Menu Subscribe Search



Subscribe for the Latest Music News

Enter your email address below to subscribe to a regular(ish) dose of AAA Backstage goodness direct to your inbox.

Kaiyah Mercedes Reveals Enchanting Album, ‘Trying To Hate You’

17-year-old singer-songwriter Kaiyah Mercedes’ illustrious sophomore album bears her heart in a sincere catharsis of nine shimmering tracks. ‘Trying To Hate You’ emerges as a triumphant inspection of adolescence, queerness and acceptance, conjuring immense personal strength in unfolding difficult experiences of unrequited love.

To the soft sputter of rolling analogue film, the delicate opening track ‘The End’ sparks to life. Crystalline chords rise to meet a resolute electronic pulse, pulling the track through lucid pools that distort Mercedes’ vocal mirage. A yearning electric guitar slides over the instrumentation, carrying the listener to the nostalgic click of the track’s completion.

Blooming in tandem, Mercedes’ airy performance entwines with L.i.E’s to cast a sapphic love spell in ‘Digging Graves’. With a tempo that reflects the melancholic ethic of a gravedigger, the track’s verses are illustratively punctuated by the percussive sound bite of a shovel turning over dirt, burying their latest secret.

Immersive sound design draws the listener into ‘Painkillers’, skipping through an echoing soundscape as Mercedes’ lyrics traverse the dichotomy of both escaping and reclaiming the courage necessary to face uncomfortable feelings. The bridge erupts in vibrancy as distant muffled screams harken to the depth of emotion churning right beneath her composure.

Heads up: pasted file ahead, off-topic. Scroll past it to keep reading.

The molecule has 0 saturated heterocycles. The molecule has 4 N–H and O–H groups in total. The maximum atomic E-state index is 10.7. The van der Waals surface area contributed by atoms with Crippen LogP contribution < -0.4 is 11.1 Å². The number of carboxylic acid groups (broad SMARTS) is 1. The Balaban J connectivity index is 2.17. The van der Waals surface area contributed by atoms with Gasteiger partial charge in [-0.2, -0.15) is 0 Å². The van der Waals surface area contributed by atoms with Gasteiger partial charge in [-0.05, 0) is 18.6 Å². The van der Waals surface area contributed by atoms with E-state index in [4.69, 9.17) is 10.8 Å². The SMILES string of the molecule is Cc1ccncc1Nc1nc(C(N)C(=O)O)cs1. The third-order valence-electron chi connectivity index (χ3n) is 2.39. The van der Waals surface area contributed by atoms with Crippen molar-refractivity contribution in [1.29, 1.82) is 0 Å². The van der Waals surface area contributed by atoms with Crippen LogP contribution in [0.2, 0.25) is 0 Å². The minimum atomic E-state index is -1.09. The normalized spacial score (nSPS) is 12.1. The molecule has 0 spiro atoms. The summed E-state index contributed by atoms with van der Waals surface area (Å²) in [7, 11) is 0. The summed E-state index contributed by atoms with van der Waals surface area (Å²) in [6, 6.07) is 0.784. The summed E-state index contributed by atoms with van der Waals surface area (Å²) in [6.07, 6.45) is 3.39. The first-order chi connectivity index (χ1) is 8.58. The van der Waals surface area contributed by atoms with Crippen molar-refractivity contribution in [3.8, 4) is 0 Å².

Breathy and saccharine, ‘Salvation’ opens to sparse instrumentation, submitted to Mercedes’ potent longing. Holy diction adorns angelic falsetto and solemn croons, consistently held in esteem by muted drums and gentle guitar. “I can’t go on calling you a friend, ‘cause you’re my salvation” rings out acapella, a poignant refrain easing the track to close.

In ‘Falling Is Fatal’ and ‘If We Never Speak Again’, we see flashes of cinemas, gardens, and dining tables. Constantly drawing the listener into her own flights of fancy, Mercedes constructs her realities by transforming mundane scenes into stirring romantic worlds.

‘How To Get Over You’ shifts the scenery yet again, as soulful piano and wistful musings lead us to pad through grass. Where this track temporarily yields to the hopelessness, ‘Trying To Hate You’ lights up with a reclaimed moxie, treading with a heavy boot and unafraid to leave behind firm impressions. And while her resolve falters in the slight uncertainty of “Maybe trying to hate you will fix it all”, the conscious effort to persevere endears the listener to the navigation of youth and a determination that cannot be smothered in the face of the unknown.

Closing track ‘Cinema Girl’ is embroidered with electronic textures, cascading into the embrace of Mercedes’ warm melodious vocals. It optimistically bookends the album and sends the audience into the world, just a little bit more hopeful and wondrous, finally open to all shades of pining, romance and finally acceptance.

Written by John Zebra